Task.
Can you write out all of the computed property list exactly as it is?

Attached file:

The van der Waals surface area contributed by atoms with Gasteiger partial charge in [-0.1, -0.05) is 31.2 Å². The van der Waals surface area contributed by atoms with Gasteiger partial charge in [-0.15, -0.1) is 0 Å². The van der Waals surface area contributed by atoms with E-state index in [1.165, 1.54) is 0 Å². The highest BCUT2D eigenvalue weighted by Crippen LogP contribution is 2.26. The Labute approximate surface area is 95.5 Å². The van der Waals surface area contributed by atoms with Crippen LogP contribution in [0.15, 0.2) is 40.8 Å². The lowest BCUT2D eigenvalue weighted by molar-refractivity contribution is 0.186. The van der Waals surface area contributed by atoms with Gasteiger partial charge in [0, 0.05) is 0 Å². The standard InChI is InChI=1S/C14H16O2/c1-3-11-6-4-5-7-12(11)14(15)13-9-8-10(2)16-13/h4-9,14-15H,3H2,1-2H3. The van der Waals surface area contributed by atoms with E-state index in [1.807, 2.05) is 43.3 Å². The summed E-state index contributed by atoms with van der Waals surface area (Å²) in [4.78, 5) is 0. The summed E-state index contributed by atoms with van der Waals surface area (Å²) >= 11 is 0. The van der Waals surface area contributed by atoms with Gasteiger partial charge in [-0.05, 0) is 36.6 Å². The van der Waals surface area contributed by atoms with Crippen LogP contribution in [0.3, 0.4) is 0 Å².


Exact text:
The van der Waals surface area contributed by atoms with Gasteiger partial charge in [-0.1, -0.05) is 31.2 Å². The van der Waals surface area contributed by atoms with Gasteiger partial charge in [-0.15, -0.1) is 0 Å². The van der Waals surface area contributed by atoms with E-state index in [1.165, 1.54) is 0 Å². The highest BCUT2D eigenvalue weighted by Crippen LogP contribution is 2.26. The Labute approximate surface area is 95.5 Å². The van der Waals surface area contributed by atoms with Crippen LogP contribution in [0.15, 0.2) is 40.8 Å². The lowest BCUT2D eigenvalue weighted by molar-refractivity contribution is 0.186. The van der Waals surface area contributed by atoms with Gasteiger partial charge in [0, 0.05) is 0 Å². The standard InChI is InChI=1S/C14H16O2/c1-3-11-6-4-5-7-12(11)14(15)13-9-8-10(2)16-13/h4-9,14-15H,3H2,1-2H3. The van der Waals surface area contributed by atoms with E-state index in [1.807, 2.05) is 43.3 Å². The summed E-state index contributed by atoms with van der Waals surface area (Å²) in [4.78, 5) is 0. The summed E-state index contributed by atoms with van der Waals surface area (Å²) >= 11 is 0. The van der Waals surface area contributed by atoms with Gasteiger partial charge in [-0.05, 0) is 36.6 Å². The van der Waals surface area contributed by atoms with Crippen LogP contribution in [0.3, 0.4) is 0 Å².